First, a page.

One thing the controversy did accomplish: knickers’ sales skyrocketed.  Stores were backordered for days.

Richard Fidler is co-editor of Grand Traverse Journal. 

Header images courtesy of “MDafoeMay1924Crop”, licensed under GFDL 1.2 via Wikimedia Commons, http://commons.wikimedia.org/wiki/File:MDafoeMay1924Crop.jpg#mediaviewer/File:MDafoeMay1924Crop.jpg; “Knickerbockers for child of four” image is in the public domain, available through Wikimedia Commons.

Prismatic Glass answers lighting and Mystery Photo conundrums!

We’ve identified the location, so this month, we want to hear what you know about the glass shown here below the arch of Federico’s. The rectangular squares- what name is applied to them, and what is their purpose?

Congratulations to Julie of Traverse City for her correct response! The glass you will see in the windows of Frederico’s is prismatic glass, intended to bring the brightness from outside to inside the building, in an era when electric lights weren’t very effectiveThe glass is smooth on one side, and the interior side has triangular ribs that refract light rays deep in to a room. They were originally made only in tile form and later in larger sheets. Prismatic glass (or American 3-way Prism) was produced from 1896 to about 1940.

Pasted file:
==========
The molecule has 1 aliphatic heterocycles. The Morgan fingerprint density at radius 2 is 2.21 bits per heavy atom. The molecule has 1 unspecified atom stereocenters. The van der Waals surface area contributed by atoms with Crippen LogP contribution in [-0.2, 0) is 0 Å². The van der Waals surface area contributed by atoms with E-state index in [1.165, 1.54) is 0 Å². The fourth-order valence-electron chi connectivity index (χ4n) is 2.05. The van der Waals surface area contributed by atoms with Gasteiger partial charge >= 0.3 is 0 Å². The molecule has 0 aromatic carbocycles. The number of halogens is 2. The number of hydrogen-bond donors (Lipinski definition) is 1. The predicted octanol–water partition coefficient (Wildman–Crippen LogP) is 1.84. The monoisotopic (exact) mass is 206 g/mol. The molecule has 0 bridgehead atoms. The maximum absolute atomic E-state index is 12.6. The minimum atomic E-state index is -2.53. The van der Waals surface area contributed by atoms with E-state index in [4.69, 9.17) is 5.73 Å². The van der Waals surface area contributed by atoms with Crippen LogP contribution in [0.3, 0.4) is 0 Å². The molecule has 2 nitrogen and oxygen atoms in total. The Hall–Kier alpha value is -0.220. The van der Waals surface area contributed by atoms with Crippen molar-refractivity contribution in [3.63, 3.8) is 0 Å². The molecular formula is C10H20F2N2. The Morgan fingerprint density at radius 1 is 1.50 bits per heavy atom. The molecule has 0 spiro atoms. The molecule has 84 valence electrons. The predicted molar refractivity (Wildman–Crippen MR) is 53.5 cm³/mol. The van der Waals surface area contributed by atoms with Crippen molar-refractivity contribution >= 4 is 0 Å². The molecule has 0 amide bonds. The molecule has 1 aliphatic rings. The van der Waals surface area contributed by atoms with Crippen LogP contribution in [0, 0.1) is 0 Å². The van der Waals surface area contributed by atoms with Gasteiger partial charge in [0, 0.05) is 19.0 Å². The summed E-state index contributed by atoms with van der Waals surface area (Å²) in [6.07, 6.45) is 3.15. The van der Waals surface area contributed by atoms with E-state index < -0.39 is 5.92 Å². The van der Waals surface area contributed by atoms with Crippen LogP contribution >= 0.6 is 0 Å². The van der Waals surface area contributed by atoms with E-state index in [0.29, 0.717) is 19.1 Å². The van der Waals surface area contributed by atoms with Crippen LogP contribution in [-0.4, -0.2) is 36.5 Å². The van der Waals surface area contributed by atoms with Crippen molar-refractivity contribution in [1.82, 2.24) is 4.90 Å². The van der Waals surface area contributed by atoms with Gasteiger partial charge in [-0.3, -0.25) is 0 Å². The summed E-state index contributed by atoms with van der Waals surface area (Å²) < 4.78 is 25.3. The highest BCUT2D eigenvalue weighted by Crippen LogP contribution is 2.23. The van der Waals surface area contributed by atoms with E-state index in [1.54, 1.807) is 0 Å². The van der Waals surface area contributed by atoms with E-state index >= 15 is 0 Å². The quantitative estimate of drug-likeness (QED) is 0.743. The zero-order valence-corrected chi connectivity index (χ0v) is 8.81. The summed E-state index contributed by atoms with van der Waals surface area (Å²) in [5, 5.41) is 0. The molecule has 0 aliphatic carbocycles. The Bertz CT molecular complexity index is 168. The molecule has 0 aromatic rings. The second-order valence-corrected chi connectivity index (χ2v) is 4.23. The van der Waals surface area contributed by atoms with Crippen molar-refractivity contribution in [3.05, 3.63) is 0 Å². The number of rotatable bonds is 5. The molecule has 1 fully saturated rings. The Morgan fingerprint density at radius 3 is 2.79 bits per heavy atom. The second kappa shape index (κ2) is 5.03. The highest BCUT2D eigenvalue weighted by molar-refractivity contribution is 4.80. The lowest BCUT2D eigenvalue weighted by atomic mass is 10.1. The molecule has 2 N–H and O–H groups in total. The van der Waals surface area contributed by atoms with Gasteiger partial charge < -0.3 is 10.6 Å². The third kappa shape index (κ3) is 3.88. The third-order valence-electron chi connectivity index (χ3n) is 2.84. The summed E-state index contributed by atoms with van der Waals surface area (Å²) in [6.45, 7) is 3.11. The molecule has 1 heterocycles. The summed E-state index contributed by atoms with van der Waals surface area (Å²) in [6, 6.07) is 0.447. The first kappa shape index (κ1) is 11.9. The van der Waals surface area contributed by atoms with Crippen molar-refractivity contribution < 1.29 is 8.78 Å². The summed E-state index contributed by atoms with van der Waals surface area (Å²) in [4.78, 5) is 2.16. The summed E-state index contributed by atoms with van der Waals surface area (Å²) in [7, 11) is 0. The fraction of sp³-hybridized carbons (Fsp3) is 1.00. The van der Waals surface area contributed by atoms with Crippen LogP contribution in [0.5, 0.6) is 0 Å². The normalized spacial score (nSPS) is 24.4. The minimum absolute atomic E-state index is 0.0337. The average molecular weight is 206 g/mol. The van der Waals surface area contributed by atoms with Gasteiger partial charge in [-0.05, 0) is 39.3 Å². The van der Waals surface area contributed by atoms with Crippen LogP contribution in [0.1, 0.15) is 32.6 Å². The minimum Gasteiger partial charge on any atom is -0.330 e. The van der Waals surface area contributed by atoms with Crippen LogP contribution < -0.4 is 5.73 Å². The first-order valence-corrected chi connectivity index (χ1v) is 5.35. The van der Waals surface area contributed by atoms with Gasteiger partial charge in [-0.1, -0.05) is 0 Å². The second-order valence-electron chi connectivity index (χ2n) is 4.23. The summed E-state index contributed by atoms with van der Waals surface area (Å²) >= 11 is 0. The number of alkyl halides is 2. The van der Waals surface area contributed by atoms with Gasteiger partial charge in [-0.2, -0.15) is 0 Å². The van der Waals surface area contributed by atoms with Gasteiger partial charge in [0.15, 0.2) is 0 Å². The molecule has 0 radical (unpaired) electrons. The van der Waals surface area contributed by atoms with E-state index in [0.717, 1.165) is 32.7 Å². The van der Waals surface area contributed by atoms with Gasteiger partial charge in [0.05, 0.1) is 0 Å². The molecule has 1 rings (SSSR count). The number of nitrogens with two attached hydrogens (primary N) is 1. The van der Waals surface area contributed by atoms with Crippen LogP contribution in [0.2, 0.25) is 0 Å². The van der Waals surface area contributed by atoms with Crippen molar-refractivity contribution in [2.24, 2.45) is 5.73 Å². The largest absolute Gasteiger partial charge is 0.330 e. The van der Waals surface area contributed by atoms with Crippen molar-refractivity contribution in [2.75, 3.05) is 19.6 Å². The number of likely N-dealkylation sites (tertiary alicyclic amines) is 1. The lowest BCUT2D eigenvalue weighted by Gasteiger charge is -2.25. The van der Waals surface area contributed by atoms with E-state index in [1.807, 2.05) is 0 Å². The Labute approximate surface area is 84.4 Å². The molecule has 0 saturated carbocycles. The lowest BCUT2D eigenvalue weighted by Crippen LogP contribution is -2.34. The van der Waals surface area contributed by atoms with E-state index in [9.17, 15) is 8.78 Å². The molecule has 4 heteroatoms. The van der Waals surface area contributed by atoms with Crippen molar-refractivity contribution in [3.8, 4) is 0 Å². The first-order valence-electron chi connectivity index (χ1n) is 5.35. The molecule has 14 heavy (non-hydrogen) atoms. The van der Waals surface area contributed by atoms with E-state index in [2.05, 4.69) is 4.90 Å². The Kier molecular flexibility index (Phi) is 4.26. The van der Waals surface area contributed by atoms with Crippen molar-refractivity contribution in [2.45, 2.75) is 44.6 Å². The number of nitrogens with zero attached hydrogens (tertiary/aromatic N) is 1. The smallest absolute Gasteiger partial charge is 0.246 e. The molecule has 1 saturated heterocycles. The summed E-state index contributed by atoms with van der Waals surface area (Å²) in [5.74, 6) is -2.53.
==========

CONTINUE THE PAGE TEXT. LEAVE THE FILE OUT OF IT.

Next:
Follow this link for a more thorough look at this architectural marvel: http://files.umwblogs.org/blogs.dir/7608/files/glass/prismatic.pdf

The Traverse Traction Company: Our First Bus Service

by Julie Schopieray, local historian and writer

Starting in the mid-1890s, there had been much discussion among the residents of Traverse City about the necessity for a rail line running from Traverse City out Old Mission Peninsula. It was thought that transportation for people residing, resorting and farming on the 20-mile-long peninsula would benefit from such a service. Years passed without the plan ever becoming a reality.  Farmers, residents and resorters would continue to rely on carriages, wagons and livery services offered in Traverse City.